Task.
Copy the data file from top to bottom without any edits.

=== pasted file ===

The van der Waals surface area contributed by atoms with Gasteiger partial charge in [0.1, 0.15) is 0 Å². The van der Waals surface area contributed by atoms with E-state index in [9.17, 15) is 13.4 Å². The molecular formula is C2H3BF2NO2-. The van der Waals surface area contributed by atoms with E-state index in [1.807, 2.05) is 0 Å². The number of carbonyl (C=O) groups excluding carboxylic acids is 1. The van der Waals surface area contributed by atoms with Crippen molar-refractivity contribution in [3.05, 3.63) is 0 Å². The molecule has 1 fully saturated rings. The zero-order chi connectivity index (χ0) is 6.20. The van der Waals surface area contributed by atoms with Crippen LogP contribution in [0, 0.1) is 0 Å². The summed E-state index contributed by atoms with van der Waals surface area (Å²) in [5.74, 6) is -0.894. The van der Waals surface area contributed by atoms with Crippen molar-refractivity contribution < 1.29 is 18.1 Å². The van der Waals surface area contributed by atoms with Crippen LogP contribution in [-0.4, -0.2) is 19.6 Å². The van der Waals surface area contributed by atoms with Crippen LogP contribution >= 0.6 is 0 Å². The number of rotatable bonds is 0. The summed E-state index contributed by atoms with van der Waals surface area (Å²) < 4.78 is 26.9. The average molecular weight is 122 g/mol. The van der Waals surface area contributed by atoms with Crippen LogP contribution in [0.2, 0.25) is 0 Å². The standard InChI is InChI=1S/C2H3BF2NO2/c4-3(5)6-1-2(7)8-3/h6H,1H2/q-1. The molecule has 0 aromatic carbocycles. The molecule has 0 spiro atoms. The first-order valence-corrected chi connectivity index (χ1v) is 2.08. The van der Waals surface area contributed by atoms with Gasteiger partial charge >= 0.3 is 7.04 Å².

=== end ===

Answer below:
The van der Waals surface area contributed by atoms with Gasteiger partial charge in [0.1, 0.15) is 0 Å². The van der Waals surface area contributed by atoms with E-state index in [9.17, 15) is 13.4 Å². The molecular formula is C2H3BF2NO2-. The van der Waals surface area contributed by atoms with E-state index in [1.807, 2.05) is 0 Å². The number of carbonyl (C=O) groups excluding carboxylic acids is 1. The van der Waals surface area contributed by atoms with Crippen molar-refractivity contribution in [3.05, 3.63) is 0 Å². The molecule has 1 fully saturated rings. The zero-order chi connectivity index (χ0) is 6.20. The van der Waals surface area contributed by atoms with Crippen LogP contribution in [0, 0.1) is 0 Å². The summed E-state index contributed by atoms with van der Waals surface area (Å²) in [5.74, 6) is -0.894. The van der Waals surface area contributed by atoms with Crippen molar-refractivity contribution < 1.29 is 18.1 Å². The van der Waals surface area contributed by atoms with Crippen LogP contribution in [-0.4, -0.2) is 19.6 Å². The van der Waals surface area contributed by atoms with Crippen LogP contribution >= 0.6 is 0 Å². The number of rotatable bonds is 0. The summed E-state index contributed by atoms with van der Waals surface area (Å²) < 4.78 is 26.9. The average molecular weight is 122 g/mol. The van der Waals surface area contributed by atoms with Crippen LogP contribution in [0.2, 0.25) is 0 Å². The standard InChI is InChI=1S/C2H3BF2NO2/c4-3(5)6-1-2(7)8-3/h6H,1H2/q-1. The molecule has 0 aromatic carbocycles. The molecule has 0 spiro atoms. The first-order valence-corrected chi connectivity index (χ1v) is 2.08. The van der Waals surface area contributed by atoms with Gasteiger partial charge >= 0.3 is 7.04 Å².